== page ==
Home > Medicine, Robotics > The world’s smallest surgeon

The world’s smallest surgeon



Imagine this scenario.  A man is lying unconscious on a table whilst a mechanical spider descends from the ceiling.  Its steel arms enter his abdomen, probing.  After a while it emerges with one arm holding a sealed plastic bag with tissue in it.  Science fiction or horror.  Neither, this is fact.  Da Vinci robots are in use in over 1000 locations around the world.  The da Vinci system means the surgeon no longer handles the instruments directly, but via a computer console. This allows greater precision, as large hand gestures can be scaled down to small instrument movements, and any hand tremor is eliminated.  The surgeon need not be in the same hospital, or even on the same continent as the patient.

However, the future is miniaturising these robots so that they can enter the human body.  This is not yet the fantasy of Disney’s Fantastic Voyage, or Startrek’s medical nano-bots.  This is the reality of trials that have been taking place over the last few years with a view to human trials in the near future.  The age of  the “mini-medibot” is upon us.  There are a multitude of devices being suggested.  At Imperial College, London, their i-Snake can reach places hard to get to with conventional surgery, and is controlled by the surgeon using a vision tracking device.  Another medibot under development, the Inchworm, is just 20mm long and crawls along to the heart, controlled by a joystick, where it can take tissue samples or inject stem cells.  This particulat medibot seems gargantuan compared to one in development which is 5 millimetres long and just 1 millimetre in diameter, with 16 vibrating legs.  Elsewhere, ophthalmic surgeons are working with engineers to develop medibots small enough to be injected in to the eye using a conventional syringe, and having done its job the medibot bio-degrades and  even the small metal parts are absorbed in to the body where they are excreted.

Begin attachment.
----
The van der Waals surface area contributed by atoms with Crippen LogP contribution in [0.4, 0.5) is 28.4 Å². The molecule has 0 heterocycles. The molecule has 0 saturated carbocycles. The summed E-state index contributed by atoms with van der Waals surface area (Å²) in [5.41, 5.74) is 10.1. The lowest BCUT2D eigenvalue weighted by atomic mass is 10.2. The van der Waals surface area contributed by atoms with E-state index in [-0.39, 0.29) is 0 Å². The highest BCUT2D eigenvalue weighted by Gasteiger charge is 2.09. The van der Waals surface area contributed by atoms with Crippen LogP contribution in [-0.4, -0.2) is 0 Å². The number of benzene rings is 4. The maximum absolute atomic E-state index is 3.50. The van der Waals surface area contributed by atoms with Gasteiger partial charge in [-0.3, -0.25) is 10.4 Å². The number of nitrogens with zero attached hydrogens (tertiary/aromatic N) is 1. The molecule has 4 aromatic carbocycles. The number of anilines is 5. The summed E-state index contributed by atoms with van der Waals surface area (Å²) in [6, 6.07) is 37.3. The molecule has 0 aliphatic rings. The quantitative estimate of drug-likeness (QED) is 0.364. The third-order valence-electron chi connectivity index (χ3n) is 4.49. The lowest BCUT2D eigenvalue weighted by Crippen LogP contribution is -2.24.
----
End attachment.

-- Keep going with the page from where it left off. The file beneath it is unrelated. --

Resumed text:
How long before we have these medibots permanently in our bodies keeping us in tiptop condition?  See the short New Scientist video in my vodpod section.

Categories: Medicine, Robotics
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